Whilst various jurisdictions, including Hong Kong and China, have a host of legislation seeking to prevent various forms of discrimination, Singapore is lagging behind on this front. There are no laws specifically prohibiting discrimination based on gender, nationality, ethnicity, race, religious beliefs or sex, for example.

Whilst the Constitution of Singapore guarantees the general equality of all individuals, legislative measures encouraging a diverse workforce are few and far between. Two examples are the Retirement and Reemployment Act, which prohibits dismissal of employees based on their age, and the Employment Act (EA) which prohibits the dismissal of a female employee who has given notice of her pregnancy. However, homosexual acts remain a crime under the Penal Code.

Maternity benefits

In 2008, the Prime Minister announced an enhanced benefits package to assist working mothers in Singapore. Under the Child Development Co-Savings Act  (CDCSA), every female employee who satisfies certain eligibility criteria is entitled to 16 weeks' paid maternity leave, with the first eight weeks being paid by the employer and the last eight weeks reclaimed from the Singapore Government (capped at a maximum of S$20,000). For third and subsequent births, the full 16 weeks are funded by the Government.

Employees who not eligible for maternity benefits under the CDCSA (for example, if the child is not a Singapore citizen) can still receive an aggregate of 12 weeks' maternity leave under the EA, of which eight weeks are paid and four weeks are unpaid. In addition, subject to certain eligibility requirements, the Singapore Government has introduced various benefits to encourage working mothers, including one week shared parental leave with the father; up to two weeks' paid paternity leave and up to six days' paid childcare leave.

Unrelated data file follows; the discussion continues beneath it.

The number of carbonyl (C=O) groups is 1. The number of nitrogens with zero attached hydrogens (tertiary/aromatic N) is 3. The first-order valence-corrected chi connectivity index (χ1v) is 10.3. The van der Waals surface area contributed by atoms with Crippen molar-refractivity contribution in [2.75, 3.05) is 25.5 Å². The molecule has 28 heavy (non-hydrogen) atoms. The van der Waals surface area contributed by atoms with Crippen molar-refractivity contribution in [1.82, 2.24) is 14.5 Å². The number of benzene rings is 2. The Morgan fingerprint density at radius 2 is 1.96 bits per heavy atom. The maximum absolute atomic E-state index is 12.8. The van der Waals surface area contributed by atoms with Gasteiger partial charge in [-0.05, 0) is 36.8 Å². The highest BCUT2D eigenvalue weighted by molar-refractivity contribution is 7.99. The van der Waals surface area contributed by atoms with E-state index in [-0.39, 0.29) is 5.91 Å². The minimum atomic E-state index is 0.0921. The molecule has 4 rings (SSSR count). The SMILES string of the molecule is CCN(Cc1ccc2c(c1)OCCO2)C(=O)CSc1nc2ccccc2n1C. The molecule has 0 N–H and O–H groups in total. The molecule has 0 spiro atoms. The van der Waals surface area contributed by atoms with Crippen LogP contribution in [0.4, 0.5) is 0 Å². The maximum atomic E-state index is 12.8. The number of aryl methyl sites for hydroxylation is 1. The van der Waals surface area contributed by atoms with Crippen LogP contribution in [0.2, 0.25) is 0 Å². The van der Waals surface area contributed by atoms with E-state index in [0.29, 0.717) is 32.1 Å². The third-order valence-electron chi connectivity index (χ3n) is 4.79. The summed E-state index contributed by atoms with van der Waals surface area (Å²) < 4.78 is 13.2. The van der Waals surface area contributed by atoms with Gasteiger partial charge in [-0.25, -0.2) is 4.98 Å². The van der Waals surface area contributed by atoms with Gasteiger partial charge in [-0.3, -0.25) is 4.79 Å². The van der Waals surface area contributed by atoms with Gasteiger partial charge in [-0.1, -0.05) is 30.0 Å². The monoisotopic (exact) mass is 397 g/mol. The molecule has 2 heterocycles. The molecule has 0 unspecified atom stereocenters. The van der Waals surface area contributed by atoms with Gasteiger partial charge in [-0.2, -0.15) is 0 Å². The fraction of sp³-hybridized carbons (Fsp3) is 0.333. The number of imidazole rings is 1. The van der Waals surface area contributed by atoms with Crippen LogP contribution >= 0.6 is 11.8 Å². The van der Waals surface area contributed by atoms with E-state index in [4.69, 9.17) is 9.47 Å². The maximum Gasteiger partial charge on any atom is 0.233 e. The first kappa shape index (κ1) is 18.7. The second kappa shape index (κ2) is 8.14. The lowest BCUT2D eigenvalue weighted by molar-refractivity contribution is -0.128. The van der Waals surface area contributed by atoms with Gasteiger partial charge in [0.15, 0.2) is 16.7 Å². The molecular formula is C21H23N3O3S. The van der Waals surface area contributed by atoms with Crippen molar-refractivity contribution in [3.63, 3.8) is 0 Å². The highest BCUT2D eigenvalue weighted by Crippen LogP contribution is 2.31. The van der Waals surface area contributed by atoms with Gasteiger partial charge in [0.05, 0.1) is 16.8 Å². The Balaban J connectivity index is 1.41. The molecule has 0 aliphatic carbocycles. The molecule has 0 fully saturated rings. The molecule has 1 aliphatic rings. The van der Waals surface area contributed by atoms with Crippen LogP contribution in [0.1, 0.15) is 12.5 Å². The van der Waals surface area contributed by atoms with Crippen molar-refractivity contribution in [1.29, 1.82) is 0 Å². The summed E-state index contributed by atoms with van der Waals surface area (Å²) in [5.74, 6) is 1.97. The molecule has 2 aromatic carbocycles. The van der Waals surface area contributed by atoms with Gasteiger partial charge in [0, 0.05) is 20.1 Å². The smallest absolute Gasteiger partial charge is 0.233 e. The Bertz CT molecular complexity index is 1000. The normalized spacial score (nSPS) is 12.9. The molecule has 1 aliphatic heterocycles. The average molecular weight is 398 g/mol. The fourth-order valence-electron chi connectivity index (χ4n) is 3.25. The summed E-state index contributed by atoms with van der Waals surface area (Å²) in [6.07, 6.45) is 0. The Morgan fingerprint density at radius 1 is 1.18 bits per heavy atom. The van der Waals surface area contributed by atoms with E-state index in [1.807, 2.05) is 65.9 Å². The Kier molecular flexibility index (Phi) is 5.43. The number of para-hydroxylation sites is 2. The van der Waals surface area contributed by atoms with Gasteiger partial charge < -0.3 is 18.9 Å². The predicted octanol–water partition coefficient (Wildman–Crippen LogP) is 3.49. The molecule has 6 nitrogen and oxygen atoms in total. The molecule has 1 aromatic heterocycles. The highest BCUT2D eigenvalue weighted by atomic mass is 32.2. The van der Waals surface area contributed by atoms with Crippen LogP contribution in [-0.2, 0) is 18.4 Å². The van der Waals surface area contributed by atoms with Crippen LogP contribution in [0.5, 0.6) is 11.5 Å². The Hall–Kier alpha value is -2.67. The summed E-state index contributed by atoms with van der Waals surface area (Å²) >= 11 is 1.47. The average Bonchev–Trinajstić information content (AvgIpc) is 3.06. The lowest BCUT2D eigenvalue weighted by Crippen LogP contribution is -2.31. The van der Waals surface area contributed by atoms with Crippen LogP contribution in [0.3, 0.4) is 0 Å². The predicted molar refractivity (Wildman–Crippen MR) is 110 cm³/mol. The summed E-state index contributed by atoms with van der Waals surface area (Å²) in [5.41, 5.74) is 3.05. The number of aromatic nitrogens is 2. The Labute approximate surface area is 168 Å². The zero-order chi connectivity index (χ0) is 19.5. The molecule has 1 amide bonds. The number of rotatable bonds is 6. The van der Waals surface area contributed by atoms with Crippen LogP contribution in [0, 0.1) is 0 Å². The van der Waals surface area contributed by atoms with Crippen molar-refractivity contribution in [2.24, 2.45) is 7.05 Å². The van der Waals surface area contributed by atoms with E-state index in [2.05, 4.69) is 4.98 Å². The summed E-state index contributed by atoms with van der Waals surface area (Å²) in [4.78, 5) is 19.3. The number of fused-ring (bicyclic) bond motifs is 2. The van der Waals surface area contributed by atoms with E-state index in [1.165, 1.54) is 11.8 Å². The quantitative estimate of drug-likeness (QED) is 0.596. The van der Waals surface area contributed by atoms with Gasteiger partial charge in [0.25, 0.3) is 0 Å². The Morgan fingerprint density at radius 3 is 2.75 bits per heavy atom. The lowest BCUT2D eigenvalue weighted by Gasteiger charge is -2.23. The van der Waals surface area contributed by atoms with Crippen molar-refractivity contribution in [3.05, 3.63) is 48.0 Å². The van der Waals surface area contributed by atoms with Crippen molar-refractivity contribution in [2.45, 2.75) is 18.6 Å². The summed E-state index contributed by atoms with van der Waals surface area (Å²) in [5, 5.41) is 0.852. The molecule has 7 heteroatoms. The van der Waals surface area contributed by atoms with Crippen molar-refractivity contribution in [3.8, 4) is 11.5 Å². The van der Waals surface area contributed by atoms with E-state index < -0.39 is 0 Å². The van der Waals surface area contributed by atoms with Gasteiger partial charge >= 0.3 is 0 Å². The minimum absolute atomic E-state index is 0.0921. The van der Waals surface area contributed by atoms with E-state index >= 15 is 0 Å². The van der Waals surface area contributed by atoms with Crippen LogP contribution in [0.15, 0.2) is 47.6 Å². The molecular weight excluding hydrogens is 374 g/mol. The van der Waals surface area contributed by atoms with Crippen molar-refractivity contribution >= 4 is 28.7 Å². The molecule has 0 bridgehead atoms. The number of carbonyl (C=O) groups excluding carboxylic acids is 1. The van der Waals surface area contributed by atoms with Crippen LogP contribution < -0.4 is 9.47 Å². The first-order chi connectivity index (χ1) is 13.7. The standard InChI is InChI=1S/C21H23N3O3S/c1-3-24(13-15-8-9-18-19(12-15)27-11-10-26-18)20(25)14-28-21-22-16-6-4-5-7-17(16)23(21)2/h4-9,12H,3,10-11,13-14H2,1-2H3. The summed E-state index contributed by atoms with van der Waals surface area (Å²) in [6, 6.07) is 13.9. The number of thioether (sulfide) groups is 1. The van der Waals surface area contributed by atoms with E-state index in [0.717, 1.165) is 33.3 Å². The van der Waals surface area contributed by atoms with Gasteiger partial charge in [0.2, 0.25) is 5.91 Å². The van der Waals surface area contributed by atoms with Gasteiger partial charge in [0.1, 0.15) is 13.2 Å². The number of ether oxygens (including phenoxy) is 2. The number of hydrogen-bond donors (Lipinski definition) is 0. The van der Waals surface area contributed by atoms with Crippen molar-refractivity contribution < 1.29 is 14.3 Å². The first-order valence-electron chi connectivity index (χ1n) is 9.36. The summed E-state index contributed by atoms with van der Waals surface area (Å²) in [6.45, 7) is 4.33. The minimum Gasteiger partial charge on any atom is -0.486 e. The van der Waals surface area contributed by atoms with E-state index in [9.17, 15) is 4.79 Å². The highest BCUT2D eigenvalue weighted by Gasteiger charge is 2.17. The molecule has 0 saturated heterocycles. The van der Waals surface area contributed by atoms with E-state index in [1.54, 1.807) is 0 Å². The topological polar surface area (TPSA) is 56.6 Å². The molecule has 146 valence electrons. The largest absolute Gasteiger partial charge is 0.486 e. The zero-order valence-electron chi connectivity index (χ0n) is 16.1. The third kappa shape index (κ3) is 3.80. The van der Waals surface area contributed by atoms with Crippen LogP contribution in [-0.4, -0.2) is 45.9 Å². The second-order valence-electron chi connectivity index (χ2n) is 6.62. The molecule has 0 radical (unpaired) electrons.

However, various NGOs have pointed out that despite a high number of pregnancy-related claims for unfair dismissal, prosecutions are rare and weak penalties for violations have made the law ineffective as a deterrent. The EA contains no protections against pregnancy discrimination in the recruitment process and maternity protections do not apply to migrant workers, who can be deported if they test positive during compulsory pregnancy checks.

Gender diversity

Despite the lack of formal anti-discrimination laws, gender diversity is increasingly recognised in Singapore as essential to robust decision-making and enhanced corporate governance and performance. The Tripartite Alliance for Fair and Progressive Employment Practices has set out guiding principles for all employers in Singapore:

  • Recruit and select employees on the basis of merit, regardless of age, race, gender, religion, marital status and family responsibilities or disability.
  • Treat employees fairly and with respect and implement progressive human resource management systems.
  • Provide employees with equal opportunity to be considered for training and development based on their strengths and needs to help them achieve their full potential.
  • Reward employees fairly based on their ability, performance, contribution and experience.

These and similar policies appear to be working. The Diversity Action Committee's latest report on women's representation in SGX-listed companies shows an increase of 10% in the number of female directors on boards. At the beginning of 2015, women held 8.8% of the directorships on companies listed on the SGX. Women directors accounted for 25% of the overall increase in directorships in 2014, with the biggest percentage increase in the number of female directors at companies with a market capitalisation of over SGD 1 billion.

However, over half the companies listed on the SGX have entirely male boards and Singapore trails behind other international financial markets in terms of women’s representation. Whilst the most marked gains are in Europe, Singapore also loses out to China (13.2%), Indonesia (11.6%), Hong Kong (11.1%), India (10.6%) and Malaysia (10.2%).